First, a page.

Dr. Adkin and Parkland Institute researcher Laura Cabral found that from 1999 to 2016, 64 per cent of funding from the Natural Sciences and Engineering Research Council for energy research at the University of Alberta and University of Calgary went to fossil-fuel-related research and development, and only 11 per cent to renewables, energy efficiency and conservation, fuel cells, and biofuels combined.

Canada Foundation for Innovation funding for energy projects favoured fossil fuels R&D over the other categories of energy research by a four-to-one ratio, they found, while provincial agencies have allocated about $6.4 billion to fossil-fuels-related research since 1997, almost two-thirds of it in the form of royalty credits or grants to corporations.

So let’s not pretend, as Premier Kenney sometimes likes to do, that there are no public subsidies for Canada’s oil and gas industry!

In contrast, the report said, alternative energies and energy efficiency R&D added up to only 4 per cent of the amount invested, and the investment in environmental research and climate science to only 3 per cent. “Investment in sustainable agriculture — from any agency — is negligible.”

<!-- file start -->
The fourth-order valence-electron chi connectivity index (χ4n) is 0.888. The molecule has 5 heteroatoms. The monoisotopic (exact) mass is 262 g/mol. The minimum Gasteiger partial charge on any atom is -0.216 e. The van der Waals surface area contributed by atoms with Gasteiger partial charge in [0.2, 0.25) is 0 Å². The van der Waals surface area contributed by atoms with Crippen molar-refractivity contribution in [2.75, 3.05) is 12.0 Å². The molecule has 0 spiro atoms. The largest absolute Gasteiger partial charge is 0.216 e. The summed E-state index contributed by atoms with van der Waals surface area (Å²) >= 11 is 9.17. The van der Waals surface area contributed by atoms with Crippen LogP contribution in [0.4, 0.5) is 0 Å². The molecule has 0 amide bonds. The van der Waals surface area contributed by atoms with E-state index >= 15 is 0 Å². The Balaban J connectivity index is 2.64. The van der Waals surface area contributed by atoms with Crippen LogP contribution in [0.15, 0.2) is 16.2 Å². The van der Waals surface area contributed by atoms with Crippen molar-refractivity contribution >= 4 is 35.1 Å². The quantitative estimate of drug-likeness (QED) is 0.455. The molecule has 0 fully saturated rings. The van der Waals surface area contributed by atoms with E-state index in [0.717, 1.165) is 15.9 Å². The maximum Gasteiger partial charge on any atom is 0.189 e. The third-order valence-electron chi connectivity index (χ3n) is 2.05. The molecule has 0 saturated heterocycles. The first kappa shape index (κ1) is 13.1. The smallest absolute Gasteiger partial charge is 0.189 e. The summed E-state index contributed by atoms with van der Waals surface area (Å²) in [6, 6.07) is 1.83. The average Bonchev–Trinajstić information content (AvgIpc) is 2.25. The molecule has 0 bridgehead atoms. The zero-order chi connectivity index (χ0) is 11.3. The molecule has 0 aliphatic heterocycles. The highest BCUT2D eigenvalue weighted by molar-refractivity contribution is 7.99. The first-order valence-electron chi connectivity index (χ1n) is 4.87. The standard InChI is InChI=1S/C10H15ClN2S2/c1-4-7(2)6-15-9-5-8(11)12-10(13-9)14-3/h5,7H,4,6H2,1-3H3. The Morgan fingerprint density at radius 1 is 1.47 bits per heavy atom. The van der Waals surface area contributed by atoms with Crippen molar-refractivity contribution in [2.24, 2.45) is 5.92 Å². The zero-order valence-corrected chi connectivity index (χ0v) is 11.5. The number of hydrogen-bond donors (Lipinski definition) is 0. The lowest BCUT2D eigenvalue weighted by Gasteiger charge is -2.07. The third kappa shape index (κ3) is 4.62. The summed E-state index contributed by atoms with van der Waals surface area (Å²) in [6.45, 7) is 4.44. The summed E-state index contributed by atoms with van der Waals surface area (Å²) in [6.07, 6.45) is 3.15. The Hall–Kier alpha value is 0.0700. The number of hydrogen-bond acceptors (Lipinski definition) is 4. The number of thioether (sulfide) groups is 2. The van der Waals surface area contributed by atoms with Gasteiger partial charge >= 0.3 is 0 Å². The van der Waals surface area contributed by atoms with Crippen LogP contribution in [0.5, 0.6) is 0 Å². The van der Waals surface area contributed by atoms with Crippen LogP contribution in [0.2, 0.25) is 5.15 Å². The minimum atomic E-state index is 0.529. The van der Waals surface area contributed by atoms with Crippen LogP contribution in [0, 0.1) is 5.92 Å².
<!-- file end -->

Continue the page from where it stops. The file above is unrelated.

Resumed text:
Instead of a misleading sustainable development discourse embraced by politicians and university administrators that imagines fossil fuel extraction can be reconciled with climate change science, Dr. Adkin argued, we should be thinking about how to provide sustainable livelihoods and a high quality of life within ecological limits.

That “will require vocal and principled leadership on the part of academics and university administrators,” she said.

The Parkland Institute is a public policy research institute in the Faculty of Arts at the University of Alberta. The report was undertaken as part of the Corporate Mapping Project, a six-year research and public engagement initiative supported by the Social Sciences and Humanities Research Council of Canada and jointly led by the University of Victoria, the Canadian Centre for Policy Alternatives, and the Parkland Institute.

7 Comments to: State-supported academic research in Alberta should be about more than Making Oil & Gas Great Again

  1. Bruce Turton

    June 24th, 2020

    Even the status quo data about oil for “our future” shows that the largest oil and gas company in the world has lost 48% of its stock value since January, 2018. Seems a lot of people are seeing the writing on the wall except while looking through Alberta lenses!

    Reply
  2. Just Me

    June 24th, 2020